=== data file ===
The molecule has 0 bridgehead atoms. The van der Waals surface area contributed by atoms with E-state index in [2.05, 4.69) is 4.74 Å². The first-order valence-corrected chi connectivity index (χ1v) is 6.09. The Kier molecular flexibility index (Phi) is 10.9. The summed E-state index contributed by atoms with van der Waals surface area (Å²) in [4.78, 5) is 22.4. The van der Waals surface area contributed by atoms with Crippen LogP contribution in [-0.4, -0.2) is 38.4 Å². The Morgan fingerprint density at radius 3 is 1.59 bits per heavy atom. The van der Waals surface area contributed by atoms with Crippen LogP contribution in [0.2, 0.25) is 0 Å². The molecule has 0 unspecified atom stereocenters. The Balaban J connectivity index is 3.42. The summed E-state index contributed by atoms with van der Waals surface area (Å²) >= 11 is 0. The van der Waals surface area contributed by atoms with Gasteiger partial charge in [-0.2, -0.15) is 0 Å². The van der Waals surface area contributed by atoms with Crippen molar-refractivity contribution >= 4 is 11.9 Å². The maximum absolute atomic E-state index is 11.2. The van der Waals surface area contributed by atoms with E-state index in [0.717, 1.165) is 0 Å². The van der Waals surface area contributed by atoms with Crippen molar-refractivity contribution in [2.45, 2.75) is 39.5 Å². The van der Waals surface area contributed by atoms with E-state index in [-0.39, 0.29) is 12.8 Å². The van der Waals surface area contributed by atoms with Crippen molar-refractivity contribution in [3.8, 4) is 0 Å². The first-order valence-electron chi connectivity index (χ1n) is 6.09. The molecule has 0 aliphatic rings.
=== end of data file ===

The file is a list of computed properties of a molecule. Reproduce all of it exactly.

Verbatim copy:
The molecule has 0 bridgehead atoms. The van der Waals surface area contributed by atoms with E-state index in [2.05, 4.69) is 4.74 Å². The first-order valence-corrected chi connectivity index (χ1v) is 6.09. The Kier molecular flexibility index (Phi) is 10.9. The summed E-state index contributed by atoms with van der Waals surface area (Å²) in [4.78, 5) is 22.4. The van der Waals surface area contributed by atoms with Crippen LogP contribution in [-0.4, -0.2) is 38.4 Å². The Morgan fingerprint density at radius 3 is 1.59 bits per heavy atom. The van der Waals surface area contributed by atoms with Crippen LogP contribution in [0.2, 0.25) is 0 Å². The molecule has 0 unspecified atom stereocenters. The Balaban J connectivity index is 3.42. The summed E-state index contributed by atoms with van der Waals surface area (Å²) >= 11 is 0. The van der Waals surface area contributed by atoms with Gasteiger partial charge in [-0.2, -0.15) is 0 Å². The van der Waals surface area contributed by atoms with Crippen molar-refractivity contribution >= 4 is 11.9 Å². The maximum absolute atomic E-state index is 11.2. The van der Waals surface area contributed by atoms with E-state index in [0.717, 1.165) is 0 Å². The van der Waals surface area contributed by atoms with Crippen molar-refractivity contribution in [2.45, 2.75) is 39.5 Å². The van der Waals surface area contributed by atoms with E-state index in [-0.39, 0.29) is 12.8 Å². The van der Waals surface area contributed by atoms with Crippen molar-refractivity contribution in [3.8, 4) is 0 Å². The first-order valence-electron chi connectivity index (χ1n) is 6.09. The molecule has 0 aliphatic rings.